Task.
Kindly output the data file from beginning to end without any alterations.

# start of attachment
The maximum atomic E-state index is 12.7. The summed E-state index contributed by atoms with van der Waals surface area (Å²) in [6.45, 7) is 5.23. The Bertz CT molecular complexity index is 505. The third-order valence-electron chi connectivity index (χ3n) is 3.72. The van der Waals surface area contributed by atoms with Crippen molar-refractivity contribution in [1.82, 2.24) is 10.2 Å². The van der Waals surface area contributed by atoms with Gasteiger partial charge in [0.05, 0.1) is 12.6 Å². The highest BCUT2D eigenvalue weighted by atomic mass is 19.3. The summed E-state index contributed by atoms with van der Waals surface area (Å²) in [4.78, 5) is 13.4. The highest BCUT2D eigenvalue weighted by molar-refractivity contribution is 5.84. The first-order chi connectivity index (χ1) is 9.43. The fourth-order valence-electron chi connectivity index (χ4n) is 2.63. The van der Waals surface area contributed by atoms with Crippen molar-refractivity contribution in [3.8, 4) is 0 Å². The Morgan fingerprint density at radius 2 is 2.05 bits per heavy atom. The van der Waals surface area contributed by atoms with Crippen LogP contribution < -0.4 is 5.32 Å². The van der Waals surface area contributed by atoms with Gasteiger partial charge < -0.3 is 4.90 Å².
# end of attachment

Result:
The maximum atomic E-state index is 12.7. The summed E-state index contributed by atoms with van der Waals surface area (Å²) in [6.45, 7) is 5.23. The Bertz CT molecular complexity index is 505. The third-order valence-electron chi connectivity index (χ3n) is 3.72. The van der Waals surface area contributed by atoms with Crippen molar-refractivity contribution in [1.82, 2.24) is 10.2 Å². The van der Waals surface area contributed by atoms with Gasteiger partial charge in [0.05, 0.1) is 12.6 Å². The highest BCUT2D eigenvalue weighted by atomic mass is 19.3. The summed E-state index contributed by atoms with van der Waals surface area (Å²) in [4.78, 5) is 13.4. The highest BCUT2D eigenvalue weighted by molar-refractivity contribution is 5.84. The first-order chi connectivity index (χ1) is 9.43. The fourth-order valence-electron chi connectivity index (χ4n) is 2.63. The van der Waals surface area contributed by atoms with Crippen molar-refractivity contribution in [3.8, 4) is 0 Å². The Morgan fingerprint density at radius 2 is 2.05 bits per heavy atom. The van der Waals surface area contributed by atoms with Crippen LogP contribution < -0.4 is 5.32 Å². The van der Waals surface area contributed by atoms with Gasteiger partial charge < -0.3 is 4.90 Å².